Harrison had his first psychotic break in 1998. He accused of his sister of having a computer voice. He was diagnosed with schizoaffective disorder , a mental illness that is a combination of schizophrenia and a mood disorder.
“I didn’t really believe the diagnosis of schizoaffective,” Harrison said. “I couldn’t work. I was too messed up in the head, too incapacitated.”
‘It won’t be easy’
Since 2001, Harrison has been admitted to the hospital 19 times and attempted suicide four times. With medication and support, he hasn’t been hospitalized in almost 2 years .
Most of the medications used for schizophrenia focus on the psychosis portion of the illness, not the cognitive symptoms, like inability to use information, trouble paying attention and memory problems.
James Crowley , an assistant professor in the Department of Genetics at UNC and co-author of the study, said the research proves schizophrenia is a complex genetic trait. By finding these new genetic sites, Crowley said drug companies could start to develop drugs that target these new areas — drugs that might minimize these other symptoms. But he said finding a viable treatment won’t come quickly.
“It’s a time consuming and expensive process,” Crowley said. “And it won’t be easy.”
Chronic and severe
Schizophrenia is a chronic, severe brain disorder. The classic symptom are hallucination and delusions.
“Some of them were like basic things like ‘brush your teeth,’ ‘take a shower,’” Harrison said of the voices in his head. “The worse thing I ever heard was to kill myself.”
Harrison also experiences depression because of his schizoaffective disorder.
“I don’t go out much,” Harrison said, “I don’t have much motivation to do anything except be healthy.”
Harrison lives in a group home with three other residents. They provide each other support and get one-on-one attention from staff.
Jenny Gadd — director of quality management and advocacy for Alberta Professional Services , the organization that runs Harrison’s group home — said some symptoms, like disorganized thinking and isolation, are constant and prevent many patients from living a normal life.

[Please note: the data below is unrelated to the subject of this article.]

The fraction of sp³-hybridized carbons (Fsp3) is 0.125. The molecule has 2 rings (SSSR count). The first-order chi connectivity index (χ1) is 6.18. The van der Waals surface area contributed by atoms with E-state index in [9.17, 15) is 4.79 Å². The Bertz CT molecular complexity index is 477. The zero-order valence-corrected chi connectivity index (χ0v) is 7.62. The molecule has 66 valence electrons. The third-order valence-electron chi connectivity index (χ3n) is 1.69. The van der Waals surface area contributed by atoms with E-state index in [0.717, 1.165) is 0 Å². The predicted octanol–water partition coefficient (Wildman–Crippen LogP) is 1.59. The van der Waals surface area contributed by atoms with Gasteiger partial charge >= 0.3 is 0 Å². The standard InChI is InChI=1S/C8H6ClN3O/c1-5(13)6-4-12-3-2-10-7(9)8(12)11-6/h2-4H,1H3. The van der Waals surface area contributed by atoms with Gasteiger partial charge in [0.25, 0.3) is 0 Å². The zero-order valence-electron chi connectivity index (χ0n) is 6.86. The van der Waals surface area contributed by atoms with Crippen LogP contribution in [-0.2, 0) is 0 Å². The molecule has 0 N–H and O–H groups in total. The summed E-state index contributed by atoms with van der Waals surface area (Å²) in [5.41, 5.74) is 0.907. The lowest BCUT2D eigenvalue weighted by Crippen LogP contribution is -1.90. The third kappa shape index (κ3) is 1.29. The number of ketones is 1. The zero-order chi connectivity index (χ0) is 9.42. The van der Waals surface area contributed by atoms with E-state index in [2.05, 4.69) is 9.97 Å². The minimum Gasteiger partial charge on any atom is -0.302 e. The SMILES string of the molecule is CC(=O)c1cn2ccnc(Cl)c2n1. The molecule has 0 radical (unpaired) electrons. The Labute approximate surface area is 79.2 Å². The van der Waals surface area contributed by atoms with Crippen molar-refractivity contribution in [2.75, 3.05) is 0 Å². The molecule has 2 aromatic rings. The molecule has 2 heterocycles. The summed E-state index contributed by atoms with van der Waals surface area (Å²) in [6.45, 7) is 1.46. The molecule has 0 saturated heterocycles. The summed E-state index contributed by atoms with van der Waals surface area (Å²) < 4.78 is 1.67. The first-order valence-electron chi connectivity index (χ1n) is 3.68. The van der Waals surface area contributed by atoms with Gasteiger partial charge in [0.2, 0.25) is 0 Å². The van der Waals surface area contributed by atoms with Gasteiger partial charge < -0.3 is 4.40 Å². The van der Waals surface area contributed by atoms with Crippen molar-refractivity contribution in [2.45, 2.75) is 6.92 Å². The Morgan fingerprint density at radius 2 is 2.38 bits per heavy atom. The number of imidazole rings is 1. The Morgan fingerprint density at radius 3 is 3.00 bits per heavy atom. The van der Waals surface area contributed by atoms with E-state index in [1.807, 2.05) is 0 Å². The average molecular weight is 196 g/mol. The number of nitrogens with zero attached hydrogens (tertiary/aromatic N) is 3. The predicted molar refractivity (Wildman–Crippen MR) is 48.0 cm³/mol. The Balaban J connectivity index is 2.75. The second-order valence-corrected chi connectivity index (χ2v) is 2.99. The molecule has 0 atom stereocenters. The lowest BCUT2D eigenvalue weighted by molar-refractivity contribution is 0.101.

“If you can’t quite focus enough to get fully dressed or how to take your shower, it’s really hard to maintain a normal schedule and have a job.”
Grayson Bowen, a peer support specialist at the UNC Schizophrenia Treatment and Evaluation Program Community Clinic in Raleigh, was diagnosed with schizoaffective disorder at 14 years old. Bowen said his family didn’t understand his illness at first.
His work at the clinic allows him to connect with others with similar issues.
“I give them guidance and support based on my own experiences. I make sure they have somebody to talk to, and a lot of times it’s easier when they are working with someone who also has mental illness.”
Not just a number
Bowen and Harrison were both diagnosed during the peak period for the onset of the illness. Harrison said he wants to change the stigma around schizophrenia.
“It’s important for society to know that people being treated for this illness are generally very law-abiding citizens,” Harrison said. “We are people too. We aren’t just numbers or statistics.”
Crowley said Sullivan’s lab at UNC will continue to study the biology of schizophrenia.
“By this time next year, our study will have doubled in size. That will allow us to identify more genes and assemble even more puzzle pieces.”